Mastering the creation of the proverbial "gameplay loop" should be the penultimate goal of nearly all games, second only to crafting an enjoyable experience. In some games, it's possible that the creation of a gameplay loop can come from the title's replayability. From new game plus to teeth-gritting difficulty spikes, there are many ways to make a game replayable, but so very few titles make a loop satisfying enough to warrant a second playthrough. For developers Arkane Lyon, replayability is less of a commodity and more of an expectation; carefully crafted variances in gameplay approaches can be thanked for this.
Games like Dishonored and Prey, critically acclaimed titles from Arkane, have been praised far and wide by fans and critics alike for their open-ended approaches to play. Deathloop, Arkane's newest murder-puzzle shooter, sets out to cleverly weave the concept of a gameplay loop into the narrative of the game. With an idea as exciting as this and a long-revered studio at the helm, it's disappointing to witness Deathloop's failure to deliver on its promise of continuing Arkane's gameplay philosophy by missing the mark on the precedent of freedom laid down by previous titles.
Virtues of Blackreef
Deathloop is a brand new IP set on the mystifying island of Blackreef, where one day loops continuously for everyone involved in the new "eternity." You play as Colt, the jocular hero who is tasked with ending the loop by uncovering the story behind Blackreef and assassinating eight "Visionaries," all of which being keys to ending the loop. Colt's understanding of what is really going on in Blackreef is as limited as the player's, but the story's uncovering leaves a satisfying bread trail that keeps you engaged in the mysteries of the island. The island itself, Blackreef, is themed as a retro-futuristic '60s locale akin to Bioshock and Fallout. The game graphics uphold well and, aside from a few frame hiccups, I found the world to be visually pleasing.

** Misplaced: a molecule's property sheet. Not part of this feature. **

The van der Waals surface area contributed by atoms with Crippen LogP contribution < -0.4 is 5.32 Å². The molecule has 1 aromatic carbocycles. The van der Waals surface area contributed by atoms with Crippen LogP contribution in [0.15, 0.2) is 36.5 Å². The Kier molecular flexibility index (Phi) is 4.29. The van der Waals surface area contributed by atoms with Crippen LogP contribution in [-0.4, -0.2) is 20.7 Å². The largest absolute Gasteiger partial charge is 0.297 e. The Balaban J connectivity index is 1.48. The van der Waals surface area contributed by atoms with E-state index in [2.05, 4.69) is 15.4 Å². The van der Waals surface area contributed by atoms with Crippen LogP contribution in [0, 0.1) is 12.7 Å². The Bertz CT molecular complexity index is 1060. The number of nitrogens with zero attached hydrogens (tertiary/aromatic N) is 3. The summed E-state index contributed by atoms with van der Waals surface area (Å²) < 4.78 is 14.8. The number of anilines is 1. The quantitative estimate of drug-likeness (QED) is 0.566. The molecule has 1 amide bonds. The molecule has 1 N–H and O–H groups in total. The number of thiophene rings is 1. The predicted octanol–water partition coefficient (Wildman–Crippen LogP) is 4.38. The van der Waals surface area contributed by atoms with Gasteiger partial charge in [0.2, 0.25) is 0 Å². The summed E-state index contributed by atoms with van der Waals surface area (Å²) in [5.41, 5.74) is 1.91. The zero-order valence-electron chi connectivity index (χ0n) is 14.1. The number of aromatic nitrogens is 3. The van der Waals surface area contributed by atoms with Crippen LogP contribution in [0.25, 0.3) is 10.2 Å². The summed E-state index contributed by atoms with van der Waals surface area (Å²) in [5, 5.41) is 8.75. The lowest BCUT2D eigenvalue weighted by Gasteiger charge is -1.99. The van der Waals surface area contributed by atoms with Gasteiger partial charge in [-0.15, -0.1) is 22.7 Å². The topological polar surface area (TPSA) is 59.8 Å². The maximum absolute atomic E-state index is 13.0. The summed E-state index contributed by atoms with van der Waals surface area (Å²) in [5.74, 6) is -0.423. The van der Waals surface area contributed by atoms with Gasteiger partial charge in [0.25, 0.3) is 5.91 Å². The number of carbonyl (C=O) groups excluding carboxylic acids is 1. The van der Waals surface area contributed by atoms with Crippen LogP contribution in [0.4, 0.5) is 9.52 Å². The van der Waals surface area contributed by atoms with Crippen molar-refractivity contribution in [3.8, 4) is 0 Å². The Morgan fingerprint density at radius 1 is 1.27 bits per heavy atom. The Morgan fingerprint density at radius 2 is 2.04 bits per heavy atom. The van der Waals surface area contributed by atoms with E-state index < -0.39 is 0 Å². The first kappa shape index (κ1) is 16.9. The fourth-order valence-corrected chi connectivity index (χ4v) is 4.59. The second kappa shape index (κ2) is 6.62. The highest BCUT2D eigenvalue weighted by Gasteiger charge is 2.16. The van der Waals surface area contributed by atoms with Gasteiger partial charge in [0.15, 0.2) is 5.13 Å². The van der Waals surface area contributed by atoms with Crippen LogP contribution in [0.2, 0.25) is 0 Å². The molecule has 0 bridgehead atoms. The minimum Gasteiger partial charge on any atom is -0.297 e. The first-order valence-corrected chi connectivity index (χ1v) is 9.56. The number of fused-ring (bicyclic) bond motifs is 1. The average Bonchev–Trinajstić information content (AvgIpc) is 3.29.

As with most Arkane titles, Deathloop entertains Arkane's distinct gameplay that offers a fair amount of playstyles for players to mess around with. From the get-go, Colt is equipped with his hacking tool, the "Hackamajig"; his machete, which offers the ability to kill anyone instantly through stealth; and the "Strelak Sapper Charge," a bomb that triples as a tripwire, proximity charge, and grenade. All three of these tools come in handy and can be wielded in any of Colt's hands alongside a gun. All of these tools aid Colt in his mission to take down Visionaries while evading (or killing) the Eternalists roaming the island.
Deathloop's weapon pool is a bit small, but the way guns can be tailored to any distinct playstyle makes their usage unique. Guns come in four flavors: grey, blue, purple, and gold; offering more perks as the weapon rarity increases. These perks are randomized, but attachments known as Trinkets can be slapped onto any weapon to further customize it to your playstyle. Weapon Trinkets acted like any attachment you'd see in a shooter game; speed reloading, increased magazine sizes, and reduced recoil are some of many attachable Trinkets I came across. My favorite weapon (which was conveniently included in the deluxe edition of the game) is a silent, golden pistol that made me feel like I was replaying GoldenEye for the first time. I created a more stealthy Colt but kept a powerful shotgun in my back pocket on the off-chance that my surreptitious behavior was noticed.
Despite its glaring flaws, Deathloop has a strong cast of characters that are equally as entertaining as they are fitting in the enigmatic world of Blackreef.
Slabs, Deathloop's abilities, also allow you to build your character the way you like to play. The abilities can range from psychokinetic powers to a shifting teleport, but since Colt is only allowed to equip two Slabs at one time, you have to weigh the pros and cons of which are worth keeping and which are worth tossing aside. These Slabs, which are attained from Visionary assassinations, can be modified with various different upgrades. These upgrades can really up the ante when it comes to what Slabs you're taking with you versus which you're leaving behind. For my playstyle, Slabs sat in the backseat while I let my weapons do work, but that's the beauty of Arkane's games: you can choose how you play. Unfortunately for Deathloop, though, choice in playstyle comes to a halt with that note on what gear you bring to the table. In regards to exploration and choice of infiltration, Blackreef island feels as ineffective as the deceptive freedom of choice being offered.